Articles With "Development" Tag

Interface Studio: Sustainable, Economic Sheridan Street Housing

Sheridan Street Housing Sheridan Street Housing

The Philadelphia Sustainability Awards Finalists have been chosen and one of the projects that was overlooked is the following 13-unit, affordable, environmentally-friendly housing project designed by Interface Studio, LLC.  One of the goals of this project was to design affordable homes with extremely low utility costs.  When money is tight, being hit by the utility man is tough on morale, that’s for sure.  The architect relied on modular design to lower costs of construction and challenge the bland look of typical affordable housing.  Engineers estimate that units will be 30-40% more efficient than your standard Energy Star building upon completion.  Pretty incredible, actually. 

Although Sheridan Street Housing was not selected for the Philadelphia Sustainability Awards, it has received an AIA Philadelphia Silver Medal 2006 + residential architect Design Award 2007.  Sheridan Street was designed with unique materials such as slate-like fiber cement cladding panel and textured exterior grade plywood cladding panel.  Also, as you can tell from the images above, the design incorporates an airy third-floor terrace.  I’d pay big money for that.  I think another innovative aspect of the project is how the designer squeezed 13-units into an oddly shaped 40′ x 450′ piece of land.  Each building dances with another in interlocking L-shaped footprints to maximize the available land.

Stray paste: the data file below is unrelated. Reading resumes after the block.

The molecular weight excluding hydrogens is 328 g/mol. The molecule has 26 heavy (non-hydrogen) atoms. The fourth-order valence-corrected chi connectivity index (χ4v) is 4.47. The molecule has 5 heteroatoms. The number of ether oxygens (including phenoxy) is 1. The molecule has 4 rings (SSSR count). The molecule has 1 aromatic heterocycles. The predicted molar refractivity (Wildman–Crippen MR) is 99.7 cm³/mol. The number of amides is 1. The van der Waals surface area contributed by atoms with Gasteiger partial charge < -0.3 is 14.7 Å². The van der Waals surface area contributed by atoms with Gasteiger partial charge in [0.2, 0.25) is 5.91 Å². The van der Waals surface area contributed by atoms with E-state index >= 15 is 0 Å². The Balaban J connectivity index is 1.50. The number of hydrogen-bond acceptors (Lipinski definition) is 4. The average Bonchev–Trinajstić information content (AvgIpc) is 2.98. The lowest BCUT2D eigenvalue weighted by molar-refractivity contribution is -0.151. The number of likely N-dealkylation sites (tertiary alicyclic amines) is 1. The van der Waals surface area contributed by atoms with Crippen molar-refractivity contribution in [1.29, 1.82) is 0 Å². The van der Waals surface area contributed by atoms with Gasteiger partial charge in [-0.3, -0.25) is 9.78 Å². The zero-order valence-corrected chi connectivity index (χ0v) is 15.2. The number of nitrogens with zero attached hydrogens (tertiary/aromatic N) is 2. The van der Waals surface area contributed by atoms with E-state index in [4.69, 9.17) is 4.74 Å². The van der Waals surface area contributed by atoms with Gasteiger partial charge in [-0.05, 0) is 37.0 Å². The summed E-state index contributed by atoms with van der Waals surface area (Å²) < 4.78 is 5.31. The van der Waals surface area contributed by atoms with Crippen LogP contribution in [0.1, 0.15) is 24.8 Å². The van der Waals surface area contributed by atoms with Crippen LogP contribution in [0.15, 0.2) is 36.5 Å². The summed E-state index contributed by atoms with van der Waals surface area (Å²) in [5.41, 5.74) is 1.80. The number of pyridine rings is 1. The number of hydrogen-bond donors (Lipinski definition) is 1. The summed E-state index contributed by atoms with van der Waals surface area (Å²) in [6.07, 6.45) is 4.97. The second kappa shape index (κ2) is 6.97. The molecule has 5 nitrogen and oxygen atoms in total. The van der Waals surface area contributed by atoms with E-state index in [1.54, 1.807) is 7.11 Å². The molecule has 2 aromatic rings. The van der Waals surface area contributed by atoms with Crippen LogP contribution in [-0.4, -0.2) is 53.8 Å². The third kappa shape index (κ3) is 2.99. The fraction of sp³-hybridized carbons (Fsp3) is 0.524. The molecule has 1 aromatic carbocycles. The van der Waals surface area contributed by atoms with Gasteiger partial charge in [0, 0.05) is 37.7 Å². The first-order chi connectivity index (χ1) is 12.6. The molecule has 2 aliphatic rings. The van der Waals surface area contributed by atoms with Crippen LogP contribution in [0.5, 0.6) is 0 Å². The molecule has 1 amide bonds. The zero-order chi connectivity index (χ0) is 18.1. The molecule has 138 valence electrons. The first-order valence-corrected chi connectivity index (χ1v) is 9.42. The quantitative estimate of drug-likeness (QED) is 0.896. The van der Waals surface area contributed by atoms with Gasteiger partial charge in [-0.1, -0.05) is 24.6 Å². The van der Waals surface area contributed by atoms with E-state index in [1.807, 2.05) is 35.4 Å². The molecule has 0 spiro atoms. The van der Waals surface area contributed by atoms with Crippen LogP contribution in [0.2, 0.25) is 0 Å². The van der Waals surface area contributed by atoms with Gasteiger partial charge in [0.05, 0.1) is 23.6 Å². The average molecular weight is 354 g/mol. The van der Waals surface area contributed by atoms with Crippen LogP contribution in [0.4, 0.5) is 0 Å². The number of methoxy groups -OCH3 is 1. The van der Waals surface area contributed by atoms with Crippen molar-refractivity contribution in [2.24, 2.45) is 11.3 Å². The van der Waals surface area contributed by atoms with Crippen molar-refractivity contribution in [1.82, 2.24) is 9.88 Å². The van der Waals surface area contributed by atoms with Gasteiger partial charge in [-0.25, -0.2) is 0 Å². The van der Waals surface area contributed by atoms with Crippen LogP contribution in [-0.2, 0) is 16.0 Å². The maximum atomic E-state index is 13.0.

Here are links to some of the other green projects considered for the Philadelphia Sustainability Awards: Bernice Elza Homes, Brewerytown Square, Jackie O’Neil Zero-Energy Prototype Homes (finalist), One Crescent Drive, Pembroke North Condominium, and The Reserve at Packer Park

McStain To Build Largest Solar Homes Development in Colorado

Mcstain

Late last week, McStain Neighborhoods announced intentions to build the largest solar neighborhood in Colorado.  The neighborhood development, known as Bradburn Village, will have 42 solar-electric homes available for sale in early Spring 2007.  From what I understand, McStain builds their homes to Energy Star certification, so going with the solar option is a nice added feature.  With prices starting in the upper 400s, these two-story homes will range in size from roughly 2,446 to 2,842 sq.  Bradburn Village is located off 120th Avenue, between Federal and Sheridan boulevards.

McStain isn’t like your average builder or developer, either.  For instance, here’s their mission:  "To create homes and neighborhoods that stand the test of time, that grow in beauty and value, that help maintain the environment and lifestyle that make Colorado so special."  They test and certify 100% of their homes, and I just get the feeling that a McStain home will be a damn good home.